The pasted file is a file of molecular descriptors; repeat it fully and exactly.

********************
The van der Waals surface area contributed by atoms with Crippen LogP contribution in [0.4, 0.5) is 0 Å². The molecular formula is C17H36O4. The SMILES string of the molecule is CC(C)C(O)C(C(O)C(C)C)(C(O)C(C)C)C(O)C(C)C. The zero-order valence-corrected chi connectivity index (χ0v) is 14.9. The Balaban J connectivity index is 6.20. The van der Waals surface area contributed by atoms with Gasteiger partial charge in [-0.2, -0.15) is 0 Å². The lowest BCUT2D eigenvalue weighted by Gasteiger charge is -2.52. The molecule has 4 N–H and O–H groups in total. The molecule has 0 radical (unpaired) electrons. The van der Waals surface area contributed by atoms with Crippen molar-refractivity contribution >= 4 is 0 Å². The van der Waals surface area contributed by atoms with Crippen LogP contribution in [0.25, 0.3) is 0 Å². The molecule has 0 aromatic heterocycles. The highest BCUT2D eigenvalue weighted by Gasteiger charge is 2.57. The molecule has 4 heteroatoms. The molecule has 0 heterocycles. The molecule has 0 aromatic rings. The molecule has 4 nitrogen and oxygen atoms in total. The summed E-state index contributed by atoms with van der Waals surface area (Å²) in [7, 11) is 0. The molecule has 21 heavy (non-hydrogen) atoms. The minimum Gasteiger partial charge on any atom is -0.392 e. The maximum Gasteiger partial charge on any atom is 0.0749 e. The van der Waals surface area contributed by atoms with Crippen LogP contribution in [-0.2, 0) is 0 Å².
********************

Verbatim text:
The van der Waals surface area contributed by atoms with Crippen LogP contribution in [0.4, 0.5) is 0 Å². The molecular formula is C17H36O4. The SMILES string of the molecule is CC(C)C(O)C(C(O)C(C)C)(C(O)C(C)C)C(O)C(C)C. The zero-order valence-corrected chi connectivity index (χ0v) is 14.9. The Balaban J connectivity index is 6.20. The van der Waals surface area contributed by atoms with Gasteiger partial charge in [-0.2, -0.15) is 0 Å². The lowest BCUT2D eigenvalue weighted by Gasteiger charge is -2.52. The molecule has 4 N–H and O–H groups in total. The molecule has 0 radical (unpaired) electrons. The van der Waals surface area contributed by atoms with Crippen molar-refractivity contribution >= 4 is 0 Å². The van der Waals surface area contributed by atoms with Crippen LogP contribution in [0.25, 0.3) is 0 Å². The molecule has 0 aromatic heterocycles. The highest BCUT2D eigenvalue weighted by Gasteiger charge is 2.57. The molecule has 4 heteroatoms. The molecule has 0 heterocycles. The molecule has 0 aromatic rings. The molecule has 4 nitrogen and oxygen atoms in total. The summed E-state index contributed by atoms with van der Waals surface area (Å²) in [7, 11) is 0. The molecule has 21 heavy (non-hydrogen) atoms. The minimum Gasteiger partial charge on any atom is -0.392 e. The maximum Gasteiger partial charge on any atom is 0.0749 e. The van der Waals surface area contributed by atoms with Crippen LogP contribution in [-0.2, 0) is 0 Å².